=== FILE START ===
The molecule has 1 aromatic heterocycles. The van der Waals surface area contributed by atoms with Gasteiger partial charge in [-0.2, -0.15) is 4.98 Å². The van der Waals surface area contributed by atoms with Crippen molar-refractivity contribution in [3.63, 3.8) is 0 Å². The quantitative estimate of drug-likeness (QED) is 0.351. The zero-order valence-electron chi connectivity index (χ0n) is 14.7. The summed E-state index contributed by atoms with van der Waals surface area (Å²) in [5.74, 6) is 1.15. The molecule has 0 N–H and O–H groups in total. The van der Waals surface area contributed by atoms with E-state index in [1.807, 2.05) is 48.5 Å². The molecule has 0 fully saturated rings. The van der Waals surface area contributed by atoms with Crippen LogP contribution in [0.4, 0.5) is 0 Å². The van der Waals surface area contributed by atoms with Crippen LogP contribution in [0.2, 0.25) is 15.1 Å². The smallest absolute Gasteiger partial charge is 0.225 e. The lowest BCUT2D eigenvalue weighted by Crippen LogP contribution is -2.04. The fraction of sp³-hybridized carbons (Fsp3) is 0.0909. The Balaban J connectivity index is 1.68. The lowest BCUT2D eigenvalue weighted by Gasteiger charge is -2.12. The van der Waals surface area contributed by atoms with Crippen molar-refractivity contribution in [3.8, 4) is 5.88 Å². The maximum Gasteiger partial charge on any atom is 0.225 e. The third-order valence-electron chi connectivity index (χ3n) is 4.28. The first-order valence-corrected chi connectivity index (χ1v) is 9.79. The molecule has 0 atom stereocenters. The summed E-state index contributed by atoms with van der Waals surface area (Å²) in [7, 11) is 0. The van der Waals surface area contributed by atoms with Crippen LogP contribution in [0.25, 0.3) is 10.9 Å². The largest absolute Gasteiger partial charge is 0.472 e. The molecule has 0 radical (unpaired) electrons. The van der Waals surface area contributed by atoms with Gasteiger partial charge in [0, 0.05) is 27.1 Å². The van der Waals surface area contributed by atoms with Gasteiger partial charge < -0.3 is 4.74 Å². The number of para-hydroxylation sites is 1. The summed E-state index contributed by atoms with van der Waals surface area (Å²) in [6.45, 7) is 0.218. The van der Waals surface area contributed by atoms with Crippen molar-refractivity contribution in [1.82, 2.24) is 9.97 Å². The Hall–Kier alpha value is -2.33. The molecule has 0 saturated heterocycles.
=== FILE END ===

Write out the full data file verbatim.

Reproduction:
The molecule has 1 aromatic heterocycles. The van der Waals surface area contributed by atoms with Gasteiger partial charge in [-0.2, -0.15) is 4.98 Å². The van der Waals surface area contributed by atoms with Crippen molar-refractivity contribution in [3.63, 3.8) is 0 Å². The quantitative estimate of drug-likeness (QED) is 0.351. The zero-order valence-electron chi connectivity index (χ0n) is 14.7. The summed E-state index contributed by atoms with van der Waals surface area (Å²) in [5.74, 6) is 1.15. The molecule has 0 N–H and O–H groups in total. The van der Waals surface area contributed by atoms with E-state index in [1.807, 2.05) is 48.5 Å². The molecule has 0 fully saturated rings. The van der Waals surface area contributed by atoms with Crippen LogP contribution in [0.4, 0.5) is 0 Å². The van der Waals surface area contributed by atoms with Crippen LogP contribution in [0.2, 0.25) is 15.1 Å². The smallest absolute Gasteiger partial charge is 0.225 e. The lowest BCUT2D eigenvalue weighted by Crippen LogP contribution is -2.04. The fraction of sp³-hybridized carbons (Fsp3) is 0.0909. The Balaban J connectivity index is 1.68. The lowest BCUT2D eigenvalue weighted by Gasteiger charge is -2.12. The van der Waals surface area contributed by atoms with Crippen molar-refractivity contribution in [3.8, 4) is 5.88 Å². The maximum Gasteiger partial charge on any atom is 0.225 e. The third-order valence-electron chi connectivity index (χ3n) is 4.28. The first-order valence-corrected chi connectivity index (χ1v) is 9.79. The molecule has 0 atom stereocenters. The summed E-state index contributed by atoms with van der Waals surface area (Å²) in [7, 11) is 0. The van der Waals surface area contributed by atoms with Crippen LogP contribution in [0.25, 0.3) is 10.9 Å². The largest absolute Gasteiger partial charge is 0.472 e. The molecule has 0 radical (unpaired) electrons. The van der Waals surface area contributed by atoms with Gasteiger partial charge in [0, 0.05) is 27.1 Å². The van der Waals surface area contributed by atoms with Gasteiger partial charge < -0.3 is 4.74 Å². The number of para-hydroxylation sites is 1. The summed E-state index contributed by atoms with van der Waals surface area (Å²) in [6.45, 7) is 0.218. The van der Waals surface area contributed by atoms with Crippen molar-refractivity contribution in [1.82, 2.24) is 9.97 Å². The Hall–Kier alpha value is -2.33. The molecule has 0 saturated heterocycles.